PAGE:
It is a further aspect of this invention to provide an apparatus for reducing residual gases from foamed polymer materials using a vacuum chamber.
FIG. 1 is a cross-sectional area of a foamed thermo plastic material illustrated diffusion of volatile organic compounds.
FIG. 2 is a photograph of the vacuum apparatus.
In the description which follows, like parts are marked throughout the specification and the drawings with the same respective reference numerals. The drawings are not necessarily to scale and in some instances proportions may have been exaggerated in order to more clearly depict certain features of the invention.
Various embodiments of the invention have now been described in detail. Since changes in and/or additions to the above-described best mode may be made without departing from the nature, spirit or scope of the invention, the invention is not to be limited to said details.
FIG. 1 is illustrative of the cross-sectional area of an extruded tube of foamed thermo plastic material. FIG. 1 generally illustrates a circular cross-section although any desired cross-section may be produced by an extruded die such as square, sheet, plank, triangular, helical or the like in a manner well known to those persons skilled in the art. Generally speaking the foamed thermo platic material is produced in an extruder die by mixing a suitable thermo plastic material such as polyethylene with a suitable foaming agent such as isobutane which causes the extruded material to exit the extruder die and foam outwardly.
Persons skilled in the art generally theorize that as the foamed thermo plastic material exits the extruded die a plurality of cell membranes are produced by the process.
The foaming process in the extruded thermo plastic material is caused by the mixing and exiting of the volatile organic compounds such as isobutane or the like.
Once the foamed thermo plastic material is formed, the volatile organic gas 4 diffuses outwardly from the extruded tube 2. Generally speaking the industry has adapted a rule of thumb of “aging” or warehousing the foamed thermo plastic material for approximately 10 days before shipping same in order to allow ample time for the volatile organic gas to diffuse outwardly. Atmospheric gases 6 diffuse inwardly into the foamed thrown plastic material 2 to take the place of the volatile organic gases. Thereafter the foamed thermo plastic material 2 is transported in vented trucks.
FIG. 2 illustrates one aspect of this invention which includes a vacuum chamber 10 with swingable door 12 having a window in the door 12 as shown in FIG. 2.
It has been found that by placing foamed thermo plastic material such as polyethylene which has been foamed with isobutane within the vacuum chamber 10 the diffusion of isobutane gas from the foamed backing material may be accelerated.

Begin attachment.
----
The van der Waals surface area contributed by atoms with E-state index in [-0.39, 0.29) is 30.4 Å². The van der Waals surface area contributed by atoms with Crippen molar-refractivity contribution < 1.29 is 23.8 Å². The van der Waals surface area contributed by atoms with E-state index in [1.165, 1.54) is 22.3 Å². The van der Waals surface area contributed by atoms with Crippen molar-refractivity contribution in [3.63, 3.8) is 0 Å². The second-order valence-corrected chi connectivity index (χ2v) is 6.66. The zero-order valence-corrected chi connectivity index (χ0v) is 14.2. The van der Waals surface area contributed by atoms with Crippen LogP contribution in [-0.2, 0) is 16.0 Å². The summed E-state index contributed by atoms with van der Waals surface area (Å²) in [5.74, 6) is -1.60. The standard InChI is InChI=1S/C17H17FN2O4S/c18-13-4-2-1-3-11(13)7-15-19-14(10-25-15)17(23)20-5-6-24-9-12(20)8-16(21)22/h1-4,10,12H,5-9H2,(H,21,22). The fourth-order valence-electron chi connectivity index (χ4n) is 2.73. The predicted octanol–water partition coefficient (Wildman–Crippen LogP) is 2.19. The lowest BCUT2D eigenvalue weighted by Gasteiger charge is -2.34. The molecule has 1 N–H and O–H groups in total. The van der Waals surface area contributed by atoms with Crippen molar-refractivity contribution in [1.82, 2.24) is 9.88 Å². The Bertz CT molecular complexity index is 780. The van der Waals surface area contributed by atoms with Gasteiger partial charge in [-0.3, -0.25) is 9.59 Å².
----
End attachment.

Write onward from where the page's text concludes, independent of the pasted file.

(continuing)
For example without restricting the generality of the invention described herein it was found that by introducing foamed polyethylene into the vacuum chamber 10 for approximately 10 to 20 minutes at a vacuum of 28 inches mercury at ambient temperature approximately 60 percent of the volatile organic compound (isobutane gas) diffused from the foamed thermo plastic material. Such a process represents approximately eight days of diffusion compared to just plain warehousing as described above. More particularly by introducing the foamed thermo plastic material into the vacuum chamber 10 for the time duration outlined in the example above the foamed thermo plastic material could then be withdrawn from the vacuum chamber 10 and warehoused for only two days. This represents a substantial improvement over the requirement of warehousing space since the manufacturer now requires space to accommodate the foamed thermo plastic material for only two days verses the 10 days referred to in the prior art.
The diffusion of the isobutane gas could be readily observed by filling the vacuum chamber 10 partially with water and submerging the foamed product within the water and then applying the vacuum referred to earlier. Such experimental observation illustrated clearly the diffusion or bubbling of the isobutane gas through the water and into the chamber. It was also observed that the rate of bubbling or diffusion could be controlled by controlling the level of vacuum. The greater the vacuum the higher the rate of diffusion. However the rate of vacuum or diffusion must be controlled so as not to cause appreciable wrinkling of the surface of the foamed material which can occur if the vacuum is too high. Accordingly the rate of diffusion can be controlled by the time duration and level of vacuum.